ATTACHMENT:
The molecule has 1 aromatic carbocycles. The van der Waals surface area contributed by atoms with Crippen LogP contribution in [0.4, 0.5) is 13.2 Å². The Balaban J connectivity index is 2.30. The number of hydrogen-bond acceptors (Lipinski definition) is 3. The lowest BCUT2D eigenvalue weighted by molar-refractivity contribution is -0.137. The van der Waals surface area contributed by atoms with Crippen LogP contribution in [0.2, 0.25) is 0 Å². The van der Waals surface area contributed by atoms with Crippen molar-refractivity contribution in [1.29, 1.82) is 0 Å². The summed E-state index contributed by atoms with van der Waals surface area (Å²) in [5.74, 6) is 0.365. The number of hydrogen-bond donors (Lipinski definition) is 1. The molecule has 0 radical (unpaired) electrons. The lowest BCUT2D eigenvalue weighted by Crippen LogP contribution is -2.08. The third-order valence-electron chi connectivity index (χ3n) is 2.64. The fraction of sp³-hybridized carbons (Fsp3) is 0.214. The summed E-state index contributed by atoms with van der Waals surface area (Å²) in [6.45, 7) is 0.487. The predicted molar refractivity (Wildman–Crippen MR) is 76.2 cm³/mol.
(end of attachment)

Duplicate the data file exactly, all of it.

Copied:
The molecule has 1 aromatic carbocycles. The van der Waals surface area contributed by atoms with Crippen LogP contribution in [0.4, 0.5) is 13.2 Å². The Balaban J connectivity index is 2.30. The number of hydrogen-bond acceptors (Lipinski definition) is 3. The lowest BCUT2D eigenvalue weighted by molar-refractivity contribution is -0.137. The van der Waals surface area contributed by atoms with Crippen LogP contribution in [0.2, 0.25) is 0 Å². The van der Waals surface area contributed by atoms with Crippen molar-refractivity contribution in [1.29, 1.82) is 0 Å². The summed E-state index contributed by atoms with van der Waals surface area (Å²) in [5.74, 6) is 0.365. The number of hydrogen-bond donors (Lipinski definition) is 1. The molecule has 0 radical (unpaired) electrons. The lowest BCUT2D eigenvalue weighted by Crippen LogP contribution is -2.08. The third-order valence-electron chi connectivity index (χ3n) is 2.64. The fraction of sp³-hybridized carbons (Fsp3) is 0.214. The summed E-state index contributed by atoms with van der Waals surface area (Å²) in [6.45, 7) is 0.487. The predicted molar refractivity (Wildman–Crippen MR) is 76.2 cm³/mol.